Childhood Transition

Childhood Transition

This article originally appeared as a guest blog on Dr. Kelley Winters blog http://gidreform.wordpress.com/  As “A Response to Dr. Jack Drescher and the NY Times About Childhood Transition: Part 5 by Mary van Balen

The New York Times publication of Dr. Jack Drescher’s letter in its July 30 print edition under the headline: Sunday Dialogue: Our Notions of Gender, has generated much response in the paper, on websites, and on blogs, including this one. I have followed the conversation, appreciated the clinical expertise, and would like to add my perspective. I am the mother of a transsexual daughter, now an adult, who lived for twenty-five years with her “secret” telling me only when she had to choose between suicide or finally accepting herself as she was.

We spent hours in the family room as she summoned the courage to speak the truth she had known for so long but had kept hidden: “I hate my body. I always have. Do you know what gender dysphoria is? Well, that’s what I have.”

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Mother Katharine Drexel for Encyclopedia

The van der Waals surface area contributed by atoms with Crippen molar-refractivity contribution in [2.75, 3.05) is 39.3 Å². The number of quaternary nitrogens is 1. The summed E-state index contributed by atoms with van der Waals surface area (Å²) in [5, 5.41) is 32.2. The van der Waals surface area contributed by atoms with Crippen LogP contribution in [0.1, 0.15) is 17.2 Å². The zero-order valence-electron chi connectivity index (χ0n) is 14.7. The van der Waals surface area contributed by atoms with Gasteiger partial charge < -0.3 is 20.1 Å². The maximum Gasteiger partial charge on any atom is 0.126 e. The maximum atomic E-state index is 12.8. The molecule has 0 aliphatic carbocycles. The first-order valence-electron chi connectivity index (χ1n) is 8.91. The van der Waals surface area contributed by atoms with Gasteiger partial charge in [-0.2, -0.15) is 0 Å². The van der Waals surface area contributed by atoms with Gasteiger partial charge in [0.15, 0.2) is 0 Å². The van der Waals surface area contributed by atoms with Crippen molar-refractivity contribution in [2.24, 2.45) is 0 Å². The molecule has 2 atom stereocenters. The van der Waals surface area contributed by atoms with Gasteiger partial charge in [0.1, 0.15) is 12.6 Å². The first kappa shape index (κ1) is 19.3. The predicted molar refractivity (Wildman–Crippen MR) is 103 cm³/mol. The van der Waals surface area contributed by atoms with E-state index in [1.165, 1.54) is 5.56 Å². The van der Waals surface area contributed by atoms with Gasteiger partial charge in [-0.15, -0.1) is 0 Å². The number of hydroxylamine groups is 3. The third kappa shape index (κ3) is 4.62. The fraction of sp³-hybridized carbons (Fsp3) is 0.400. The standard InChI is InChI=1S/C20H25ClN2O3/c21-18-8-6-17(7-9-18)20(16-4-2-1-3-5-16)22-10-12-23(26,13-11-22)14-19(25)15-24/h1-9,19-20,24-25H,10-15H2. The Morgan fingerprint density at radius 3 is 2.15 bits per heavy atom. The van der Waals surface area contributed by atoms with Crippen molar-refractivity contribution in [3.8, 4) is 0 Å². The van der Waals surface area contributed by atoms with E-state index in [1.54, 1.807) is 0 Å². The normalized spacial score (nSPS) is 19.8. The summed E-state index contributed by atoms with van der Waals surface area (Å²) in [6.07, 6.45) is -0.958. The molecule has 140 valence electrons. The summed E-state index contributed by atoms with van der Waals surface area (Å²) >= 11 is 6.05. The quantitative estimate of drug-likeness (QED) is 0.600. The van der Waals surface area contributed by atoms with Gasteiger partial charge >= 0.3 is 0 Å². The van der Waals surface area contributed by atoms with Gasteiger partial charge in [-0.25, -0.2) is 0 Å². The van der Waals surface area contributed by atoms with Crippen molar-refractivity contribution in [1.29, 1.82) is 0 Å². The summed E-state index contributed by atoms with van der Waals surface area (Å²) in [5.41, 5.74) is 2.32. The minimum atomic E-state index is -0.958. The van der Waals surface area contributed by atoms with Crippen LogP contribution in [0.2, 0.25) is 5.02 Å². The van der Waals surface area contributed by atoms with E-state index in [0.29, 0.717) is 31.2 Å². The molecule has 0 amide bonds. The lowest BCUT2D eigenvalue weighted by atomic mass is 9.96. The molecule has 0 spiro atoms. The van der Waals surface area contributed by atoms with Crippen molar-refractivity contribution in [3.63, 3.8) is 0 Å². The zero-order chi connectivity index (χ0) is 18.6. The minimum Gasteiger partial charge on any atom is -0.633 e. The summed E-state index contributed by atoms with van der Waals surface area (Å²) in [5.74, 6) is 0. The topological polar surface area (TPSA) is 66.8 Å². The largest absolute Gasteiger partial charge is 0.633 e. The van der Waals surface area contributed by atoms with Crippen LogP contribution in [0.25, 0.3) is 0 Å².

Mother Katharine Drexel for Encyclopedia

Mary was asked to write the history of Mother Katharine Drexel for the Encyclopedia of Catholic Social Thought, Social Science, and Social Policy. Below is her contribution to the book.

DREXEL, MOTHER KATHARINE (1858-1955)

An heiress who gave her life and fortune to found the Sisters of the Blessed Sacrament, an order dedicated to serving Native Americans and African Americans, Katharine Drexel was driven by her love of God, the Eucharist, and the poor to establish schools and chapels across the United States, from reservations in the West to ghettos in New York City to backwater towns of Louisiana.

Katharine was born on November 26, 1858, the second daughter of wealthy Philadelphia banker, Francis A. Drexel, and Hannah Langstroth, who died five weeks after giving birth. In 1860 Katharine’s father married Emma Bouvier, who became the mother of his third daughter. Both Francis and Emma were devout Catholics, and one cannot overestimate the influence family had upon the Drexel girls. They lived in a home filled with love and formed by faith. In her later years, when asked about family prayer in her childhood, Katharine said, “Prayer was like breathing.”

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